In this video, Marc Menninger reveals why you should get IT security certifications and debunks common misconceptions about them. Discover four tips to help you study for and pass your certification exams. Learn about the hidden costs that come with certifications and why your employer should want to pay for them.
- [Instructor] Achieving an IT security certification is no easy task. To begin, it's important to understand why you're getting a certification because there are many misconceptions about the purposes of getting certified. Certifications are meant to validate your knowledge of a certain security area. Some people though, think the purpose of certifications is to help them break into the security field even without the appropriate amount of experience. They'll see a job which requires a certain certification and they think by getting the certification, it will help them get the job.
But a certification should be obtained only after you get the experience, not before. This is especially true for the advanced and expert certifications like the CISA, CISM, and CISSP. Getting the needed years of experience will help you prepare for these certifications more than simply studying for them would. In other words, studying alone can't replace real world experience. Having said that, studying is still very important. It would be foolish to take an exam without studying for it first.
As you get started, give yourself plenty of time to study based on the type of exam. Some exams like the CISSP cover a much broader body of knowledge than other exams. Make sure to give yourself plenty of time to learn the necessary information. Don't make the mistake of trying to cram at the last minute or you'll reduce your chances of passing. Second, study every day. Even studying half an hour every day is better than trying to study for several hours once a week.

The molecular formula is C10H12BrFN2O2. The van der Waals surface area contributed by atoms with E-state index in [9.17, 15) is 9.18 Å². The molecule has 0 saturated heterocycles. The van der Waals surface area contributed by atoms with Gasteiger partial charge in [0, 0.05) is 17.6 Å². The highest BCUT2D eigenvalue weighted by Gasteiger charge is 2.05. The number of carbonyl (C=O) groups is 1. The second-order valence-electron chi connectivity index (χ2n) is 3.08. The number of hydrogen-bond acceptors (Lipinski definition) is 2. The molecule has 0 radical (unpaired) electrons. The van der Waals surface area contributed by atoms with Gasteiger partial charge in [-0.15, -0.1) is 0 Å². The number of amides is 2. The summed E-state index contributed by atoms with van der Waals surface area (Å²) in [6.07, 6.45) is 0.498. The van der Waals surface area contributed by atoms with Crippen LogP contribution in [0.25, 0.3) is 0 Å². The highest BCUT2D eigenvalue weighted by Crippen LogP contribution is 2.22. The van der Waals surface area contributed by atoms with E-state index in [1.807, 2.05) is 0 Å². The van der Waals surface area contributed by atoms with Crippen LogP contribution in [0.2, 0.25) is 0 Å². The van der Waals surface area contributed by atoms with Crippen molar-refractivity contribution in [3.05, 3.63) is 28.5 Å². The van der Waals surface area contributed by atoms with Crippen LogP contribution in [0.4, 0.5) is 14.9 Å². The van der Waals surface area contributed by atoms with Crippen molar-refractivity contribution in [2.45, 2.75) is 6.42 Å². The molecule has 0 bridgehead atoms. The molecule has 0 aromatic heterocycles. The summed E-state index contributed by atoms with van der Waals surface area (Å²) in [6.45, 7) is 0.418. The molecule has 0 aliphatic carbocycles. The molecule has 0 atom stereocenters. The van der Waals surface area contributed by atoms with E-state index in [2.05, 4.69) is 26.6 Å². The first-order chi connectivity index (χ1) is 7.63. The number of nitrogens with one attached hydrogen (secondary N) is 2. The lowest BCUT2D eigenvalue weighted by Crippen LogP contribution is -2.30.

Consistent studying will help you maintain the habit, as well as absorb and retain the knowledge better, especially since you'll have the time to repeatedly study key concepts. Third, try to incorporate many forms of studying into your routine. Some people think reading only one study guide is sufficient but, most guides aren't comprehensive enough. Be prepared to study from many sources including books, study guides, articles, and websites. Some resources include live sessions with an expert, video lectures, flashcards, practice tests, and online study groups.
Various forms of studying not only help you learn all the material for the exam, they make studying a bit more interesting and less monotonous. My final study tip is to schedule and pay for your exam at least six months in advance. Paying for an exam is often non-refundable, so once you've paid, you're committed. Now you'll have a real deadline that should help compel you to get serious about studying. On that note, let's talk a little about paying for an exam.
IT security certifications often come with hidden costs. In addition to the exam fee itself, which is usually hundreds of dollars, you can expect to also pay an application fee, training costs, like books and courses, and annual renewal fee. These costs can add up to a lot of money. Check with your employer to find out if they'll cover some or all these costs. In many cases they will, the best employers want their staff to get certified. If they don't, it's possible that these costs will be tax deductible.
Check with your accountant or tax advisor to be sure. In any case, because of how it can improve your career, the cost and effort of getting and maintaining an IT security certification should be well worth it.
Marc closes with a few pieces of career advice specific to the world of information security, which will help you succeed in this dynamic and high-demand industry.
- IT security key concepts
- The job marketplace (government vs. healthcare, etc.)
- IT security success traits
- Career specializations
- IT security certifications
- Getting experience
- Marketing yourself